It is only worth knowing about if there is something we can do about it. Someday we may have gene editing tools that can correct those aberrations throughout the body. CRISPR and Zinc Finger technology are in their infancy, and have only just started to be used in pre-clinical studies for prostate cancer. The two medicines we have in our armamentarium against prostate cancer in those with germline DNA-repair defects are PARP inhibitors (e.g., olaparib, rucaparib, talazoparib, etc.) and platinum-based chemotherapy (e.g., carboplatin, oxaliplatin, etc.).

Color Genomics

Color Genomics is a division of Genome Dx, the same company that offers the Decipher test. They are now offering a 30-gene panel listing the most frequently observed mutations in DNA-repair genes. It includes all of the genes listed in the table above plus other genes that have been implicated in other cancers (see the list here). They also look for aberrant TP53 and PTEN - two gene mutations that have been implicated in the loss of tumor suppression and loss of apoptosis, and are prognostic for aggressive prostate cancer variants. What is astounding is the price -- only $199! A full genomic analysis of BRCA2 would cost somewhere between $2,000 to $3,000. By limiting  their analysis to the most common site mutations, they are able to make it affordable, albeit not as thorough. It can be ordered by a physician (they will provide one if necessary). It is a simple saliva test that the patient mails in, and genetic counseling is included with the results.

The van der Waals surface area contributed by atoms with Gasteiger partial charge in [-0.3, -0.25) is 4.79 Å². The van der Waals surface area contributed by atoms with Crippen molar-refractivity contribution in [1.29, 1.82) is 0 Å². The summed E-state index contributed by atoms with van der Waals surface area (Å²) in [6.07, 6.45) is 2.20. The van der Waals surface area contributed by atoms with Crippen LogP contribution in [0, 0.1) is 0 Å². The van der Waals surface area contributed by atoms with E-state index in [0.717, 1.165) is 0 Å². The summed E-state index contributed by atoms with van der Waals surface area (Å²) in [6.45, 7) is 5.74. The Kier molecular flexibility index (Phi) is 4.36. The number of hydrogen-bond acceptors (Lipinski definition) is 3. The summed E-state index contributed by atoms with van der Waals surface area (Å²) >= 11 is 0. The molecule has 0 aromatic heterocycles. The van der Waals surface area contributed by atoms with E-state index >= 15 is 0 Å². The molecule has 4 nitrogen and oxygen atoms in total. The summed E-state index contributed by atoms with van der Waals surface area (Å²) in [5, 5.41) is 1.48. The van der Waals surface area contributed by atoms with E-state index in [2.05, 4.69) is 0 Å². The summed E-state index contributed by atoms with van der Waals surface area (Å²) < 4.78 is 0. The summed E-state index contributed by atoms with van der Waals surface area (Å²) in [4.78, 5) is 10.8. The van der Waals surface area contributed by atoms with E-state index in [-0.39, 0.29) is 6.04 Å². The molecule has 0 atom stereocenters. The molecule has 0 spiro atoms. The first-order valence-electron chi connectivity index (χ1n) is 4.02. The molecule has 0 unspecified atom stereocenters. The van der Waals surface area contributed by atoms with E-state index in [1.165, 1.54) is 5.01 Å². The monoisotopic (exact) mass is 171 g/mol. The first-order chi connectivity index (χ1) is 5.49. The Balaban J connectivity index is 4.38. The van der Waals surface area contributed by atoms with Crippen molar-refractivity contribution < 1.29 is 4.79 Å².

Associated with other indicators of poor prognosis

A team at Johns Hopkins reported on their use of the Color Genomics test in 150 patients to determine whether germline DNA-repair defects were associated with two rare and aggressive prostate cancer variants: ductal and intraductal prostate cancer. They also looked for associations with lymphovascular invasion discovered at pathology. Velho et al. reported:

  • Ductal/intraductal histology was discovered in 48% who had the defects vs only 12% who were free of those defects.
  • Lymphovascular invasion was discovered in 52% who had the defects vs. only 14% who were free of those defects.
  • 44% of patients with a positive germline test would not have been offered genetic screening according to current National Comprehensive Cancer Network (NCCN) guidelines. (update note: NCCN has changed its guidelines)
Other tests

While 23andMe offers a germline test that the consumer can order without a doctor, it is inferior. There are, say, 10,000 or more genetic mutations that can occur within a single BRCA2 gene. 23andMe only looks at a narrow pre-defined range of genomic abnormalities, using a silicon SNP array. Color Genomics uses "next generation sequencing" to look at many more types of genomic aberrations. There are other tests available from AmbryGenetics and Myriad.

Those who test positive may wish to investigate a clinical trial of a PARP inhibitor:

Carboplatin trials specifically for men with DNA-repair defects:

Most (7 out of 8) metastatic patients will learn nothing from this test and it will be a waste of money. But for some who seem to have an unusually aggressive prostate cancer variant, have ductal/intraductal histology, or have had lymphovascular invasion identified at pathology, it may be worth paying for the relatively inexpensive test. It may indicate that a platin may be a preferred form of chemo, or that a clinical trial of a PARP inhibitor may be warranted.